Don't buy a Chromebook without checking this feature — it makes all the difference

HP Chromebook Plus 14a review
(Image credit: Future/Rami Tabari)

Check the storage before you buy a Chromebook. If you don’t, you might regret it. No, I’m not talking about whether it has at least 128GB, we need to dig a little deeper than that.

A wave of new Chromebooks are hitting the shelves this year and they’re packed with new storage components that you’ll want to get your hands on. Even a mostly web-based operating system like ChromeOS benefits from better storage performance.

I reviewed the HP Chromebook 14a and, while I’m not an avid Chromebook fan, I appreciated that HP outfitted it with UFS storage instead of eMMC. UFS storage in Chromebooks is not new, but there are plenty of eMMC Chromebooks still available. But what’s the difference? Well, on the most basic level, UFS is faster.

Even some of the best Chromebooks are outfitted with older eMMC storage. But it’s time to avoid laptops with this type of storage. Here’s how big the gap is between UFS and eMMC.

UFS vs. eMMC: What’s the difference?

There’s a critical speed difference between UFS and eMMC, so let’s talk about it.

HP Chromebook Plus 14a review

(Image credit: Future/Rami Tabari)

eMMC 5.1 clocks in at 330 megabytes per second and 200 MBps for sequential read and write speeds, respectively. Meanwhile, the most recent UFS 4.0 scores a whopping 4,200 MBps and 2,800 MBps read and write speeds. Even the older UFS 3.1 comes in at 2,100 MBps and 1,750 MBps read and write speeds.

Keep in mind that the speeds listed above are estimates published by Samsung for its storage devices, so speeds may vary per device. Unfortunately, it's also often unclear which versions are outfitted in Chromebooks. It’s not exactly a spec listed on most sites.

However‌, that shouldn’t matter. The gap between eMMC and UFS is so large that even the best eMMC drive should still fall considerably short of the worst UFS drive. Lucky for you, it’s pretty easy to spot whether a Chromebook sports eMMC or UFS storage.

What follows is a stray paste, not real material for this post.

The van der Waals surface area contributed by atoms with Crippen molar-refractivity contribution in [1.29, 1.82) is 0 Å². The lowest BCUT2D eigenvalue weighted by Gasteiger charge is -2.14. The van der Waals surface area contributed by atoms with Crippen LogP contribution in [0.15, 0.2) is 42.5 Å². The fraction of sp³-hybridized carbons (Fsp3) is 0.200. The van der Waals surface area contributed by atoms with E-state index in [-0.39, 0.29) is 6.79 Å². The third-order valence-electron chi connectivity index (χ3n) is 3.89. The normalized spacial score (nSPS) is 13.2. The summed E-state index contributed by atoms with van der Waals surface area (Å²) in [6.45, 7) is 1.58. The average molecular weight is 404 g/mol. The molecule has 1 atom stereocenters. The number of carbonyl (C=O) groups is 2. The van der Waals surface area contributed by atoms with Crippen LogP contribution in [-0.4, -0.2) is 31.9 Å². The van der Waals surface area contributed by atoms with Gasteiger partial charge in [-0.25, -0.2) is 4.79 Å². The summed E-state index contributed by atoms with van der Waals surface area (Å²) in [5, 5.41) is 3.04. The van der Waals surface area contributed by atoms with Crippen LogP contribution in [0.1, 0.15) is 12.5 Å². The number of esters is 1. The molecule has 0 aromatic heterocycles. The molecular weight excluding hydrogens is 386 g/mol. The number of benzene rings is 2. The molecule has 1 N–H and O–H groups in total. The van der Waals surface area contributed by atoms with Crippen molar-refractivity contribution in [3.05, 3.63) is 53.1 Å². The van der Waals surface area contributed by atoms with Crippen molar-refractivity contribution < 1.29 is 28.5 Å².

HP Chromebook Plus 14a review

(Image credit: Future/Rami Tabari)

Laptop listings aren’t exactly subtle with their naming conventions, as most of the specs just show up. For example, the HP 15.6 Chromebook at Best Buy features “64GB eMMC” right in the title. However, not all sites are as obvious. If you’re purchasing the new HP Chromebook 14a at HP, you’ll have to look under the title to find “128GB UFS storage.”

If you can’t find the spec anywhere on the landing page, find a “See all specs” or “Tech specs” button. That should get you to where you need to go.

Chromebooks that support UFS and eMMC storage usually land under $500. More expensive Chromebooks find themselves outfitted with full-blown SSDs.

Now it’s important to clarify that technically SSDs use flash memory just like UFS, and the speed tests are even comparable, as outlined by Principled Technologies. So pining for an SSD in a Chromebook may not be necessary. The benefit of SSD in laptops, however, is the larger storage capacities. While UFS is technically capable of up to 16TB of storage, most laptops will only go up to 256GB of UFS storage.

Outlook

Don’t overthink it. Just buy a Chromebook with UFS storage. Avoid eMMC — it’s slow and old, kind of like my knees. Since ChromeOS encourages most operations on the web, storage isn’t the first thing you think of, however, the type of storage will severely impact the boot times of the laptop, apps, and ultimately general performance.

Most Chromebooks are underpowered compared to their Windows counterparts, so if you want to get the most out of your laptop, you need to futureproof it with better components. Like UFS storage.

The affordability of Chromebooks is part of their appeal, so if the price difference between Chromebooks with eMMC versus UFS is breaking your budget, check out our best Chromebook deals page to find something efficient and economical.  

Category
Arrow
Arrow
Back to Apple MacBook Pro
Brand
Arrow
Processor
Arrow
RAM
Arrow
Storage Size
Arrow
Screen Size
Arrow
Colour
Arrow
Screen Type
Arrow
Condition
Arrow
Price
Arrow
Any Price
Showing 10 of 131 deals
Filters
Arrow
Load more deals
Rami Tabari
Editor

Rami Tabari is an Editor for Laptop Mag. He reviews every shape and form of a laptop as well as all sorts of cool tech. You can find him sitting at his desk surrounded by a hoarder's dream of laptops, and when he navigates his way out to civilization, you can catch him watching really bad anime or playing some kind of painfully difficult game. He’s the best at every game and he just doesn’t lose. That’s why you’ll occasionally catch his byline attached to the latest Souls-like challenge.